During year-end holiday parties, Wedbush tells managers he will “pay for the meat” but nothing else, according to current and former employees.
“The image I convey here is that Ed Wedbush watches the expenses,” Wedbush said.
Wedbush grew up in St. Louis, the oldest of five children. His father was an electricity dispatcher at Union Electric of Missouri who worked the overnight shift two out of every six weeks.
Wedbush’s father wanted him to find a job after high school to help pay the household bills. Instead, he won scholarships to the University of Cincinnati, where he earned an undergraduate degree in engineering, and UCLA, where he received an MBA.
When Wedbush and a friend formed the company in 1955, neither wanted to put his name on it for fear it would be ruined if the enterprise failed. So they flipped a coin. Wedbush lost.
The partners had $10,000 between them, and their revenue for the first year totaled $659, he said.
“When all you have is $10,000, you’re worried about the price of a postage stamp,” he said of those early years.
Wedbush, who says he still puts in 80-hour weeks and hasn’t taken a vacation in three years, says he recognizes the limits of cost control.
He said he gives away more than $500,000 a year to charities — including the University of Cincinnati and UCLA — and treats employees fairly. For example, he said, employees are paid for unused sick time — a total of $135,000 last year. At many companies, employees forfeit unused sick time.
He also contends that his thrift translates into greater job security.
“If I was real popular on the carpet and the pizzas and all these other things, and the company was on the threshold of closing down, they’d want to shoot me at dawn because they want their jobs,” Wedbush said.
Rob Paset, an executive in Wedbush Inc.’s stock-processing division, said it’s hard to argue with the founder’s logic.
“He is frugal, but I’m frugal, too,” Paset said. “I’d much rather be frugal and be in business.”
Jeremy Zhu, a Wedbush Inc. fund manager, said: “For people who haven’t contributed, he’s not willing to pay people just because they have a big résumé. But for people who deliver and who do honest work, he pays them their fair share.”
Clashes with workers
But, as with his neighbors, Wedbush’s tightfistedness has led to bitter clashes with employees.
Belinda Bullock, Wedbush’s executive assistant for nearly a decade, filed an arbitration claim with the Financial Industry Regulatory Authority (FINRA), an industry watchdog, contending her boss gave her $36,000 in company stock over several years, then took it back after she quit in 2009.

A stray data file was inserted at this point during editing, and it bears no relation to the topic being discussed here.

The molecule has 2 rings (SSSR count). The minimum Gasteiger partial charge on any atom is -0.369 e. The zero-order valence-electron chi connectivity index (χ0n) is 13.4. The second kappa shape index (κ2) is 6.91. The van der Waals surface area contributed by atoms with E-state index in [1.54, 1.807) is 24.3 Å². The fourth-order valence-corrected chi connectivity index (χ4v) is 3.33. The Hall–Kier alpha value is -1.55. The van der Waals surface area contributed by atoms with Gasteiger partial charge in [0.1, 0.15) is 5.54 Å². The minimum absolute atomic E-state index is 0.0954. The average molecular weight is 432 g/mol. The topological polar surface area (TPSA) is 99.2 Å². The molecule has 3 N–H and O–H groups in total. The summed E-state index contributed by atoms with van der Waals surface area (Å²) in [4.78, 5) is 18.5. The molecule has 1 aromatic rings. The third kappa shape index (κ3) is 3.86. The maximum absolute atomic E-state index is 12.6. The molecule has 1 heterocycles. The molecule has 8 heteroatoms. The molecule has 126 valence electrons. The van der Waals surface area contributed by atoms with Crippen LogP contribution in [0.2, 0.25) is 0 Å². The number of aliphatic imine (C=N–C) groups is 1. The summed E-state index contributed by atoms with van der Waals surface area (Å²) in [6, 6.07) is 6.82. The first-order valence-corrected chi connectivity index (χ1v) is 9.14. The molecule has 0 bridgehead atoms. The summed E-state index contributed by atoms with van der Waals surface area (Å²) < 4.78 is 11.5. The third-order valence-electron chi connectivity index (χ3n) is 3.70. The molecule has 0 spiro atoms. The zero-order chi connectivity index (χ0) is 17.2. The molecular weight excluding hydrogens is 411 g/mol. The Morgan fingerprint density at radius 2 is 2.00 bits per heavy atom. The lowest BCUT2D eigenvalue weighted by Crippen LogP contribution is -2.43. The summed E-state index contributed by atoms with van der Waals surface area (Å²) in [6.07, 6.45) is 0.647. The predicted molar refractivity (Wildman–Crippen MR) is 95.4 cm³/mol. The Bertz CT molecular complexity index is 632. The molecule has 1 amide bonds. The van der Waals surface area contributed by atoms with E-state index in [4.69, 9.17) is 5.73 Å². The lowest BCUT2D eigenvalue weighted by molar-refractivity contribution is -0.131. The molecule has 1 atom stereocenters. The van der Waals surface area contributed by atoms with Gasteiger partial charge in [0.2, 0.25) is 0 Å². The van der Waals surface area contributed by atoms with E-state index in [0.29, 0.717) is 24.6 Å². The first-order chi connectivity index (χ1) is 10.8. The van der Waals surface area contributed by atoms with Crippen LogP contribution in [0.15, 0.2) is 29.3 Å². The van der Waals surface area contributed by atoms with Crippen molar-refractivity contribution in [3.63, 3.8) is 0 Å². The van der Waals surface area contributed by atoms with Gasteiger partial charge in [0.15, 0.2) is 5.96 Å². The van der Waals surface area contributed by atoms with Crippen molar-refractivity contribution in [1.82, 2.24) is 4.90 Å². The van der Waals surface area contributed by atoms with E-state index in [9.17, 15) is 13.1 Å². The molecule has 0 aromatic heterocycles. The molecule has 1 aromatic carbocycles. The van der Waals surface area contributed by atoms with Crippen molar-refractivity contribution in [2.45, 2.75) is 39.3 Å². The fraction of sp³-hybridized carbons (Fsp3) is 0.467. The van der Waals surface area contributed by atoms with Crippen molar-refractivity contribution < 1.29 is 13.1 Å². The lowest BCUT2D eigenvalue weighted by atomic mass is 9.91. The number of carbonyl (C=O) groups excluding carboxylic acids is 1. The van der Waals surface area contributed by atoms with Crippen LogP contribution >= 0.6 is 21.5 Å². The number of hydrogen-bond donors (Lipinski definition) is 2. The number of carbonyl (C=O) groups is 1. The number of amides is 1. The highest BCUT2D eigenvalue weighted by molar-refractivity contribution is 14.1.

In a letter to two company board members, Bullock said Wedbush was “wearing his red ‘Santa’ sweater” when he gave her the stock as a gift a few days before Christmas 2004.
Wedbush said Bullock failed to live up to her end of the deal: buying a small amount of additional company stock to qualify for the shares.
“We’ve taken back stock from other people,” Wedbush said. “How can we not take it back from Belinda?”
The two sides are scheduled to present their cases to an arbitrator in mid-January.
Wedbush also is embroiled in disputes over money with two stockbrokers in his Las Vegas office.
He ordered the pay of Beverley “Chik” Hylton and Pete Lappin withheld completely for about 10 days and partially thereafter, according to documents filed in a FINRA arbitration case.
According to Wedbush, both men had disputes with customers that led to formal complaints. He said their pay was docked under a company policy requiring brokers to share the cost of arbitration losses arising from complaints.
In Hylton’s case, a FINRA arbitration panel ordered the company to pay $100,000. He no longer works for Wedbush.
As for Lappin, internal company memos show his pay was docked even though the case is pending and no fines have been imposed.
Wedbush said Lappin will get his money back if the case is resolved with no fine against the company.
County targets home
When it comes to the Ladera Heights home, however, Wedbush doesn’t try to defend himself.
The 3,400-square-foot house was the family’s main residence for years. Wedbush’s principal home now is in Rancho Santa Fe, but he spends several nights a week at the Ladera Heights property.
“It looks like a tear-down,” said Maggie Southern, who lives across the street. “Everybody’s incensed.”
Los Angeles County sued Wedbush in September, asking a Superior Court judge to order Wedbush to fix his dilapidated roof. The complaint said county building inspectors documented the roof’s rotting shingles and a beehive as far back as 2007, and that Wedbush ignored repeated orders to make repairs.
Wedbush said he took steps to fix the roof but stopped because the house has extensive mold, which he blamed on hillside drainage problems.
“I’ve had to live in that place, and I’ve got some potential infections from the mold,” Wedbush said. “My wife won’t even enter the house. We’ve suffered.”
He said he probably would demolish the house and buy another one nearby.
“It’s embarrassing,” he said. “It’s very tough for me. A person of my business responsibilities, to find themselves in that kind of a situation … “
Los Angeles Times reporter Tom Petruno contributed to this report.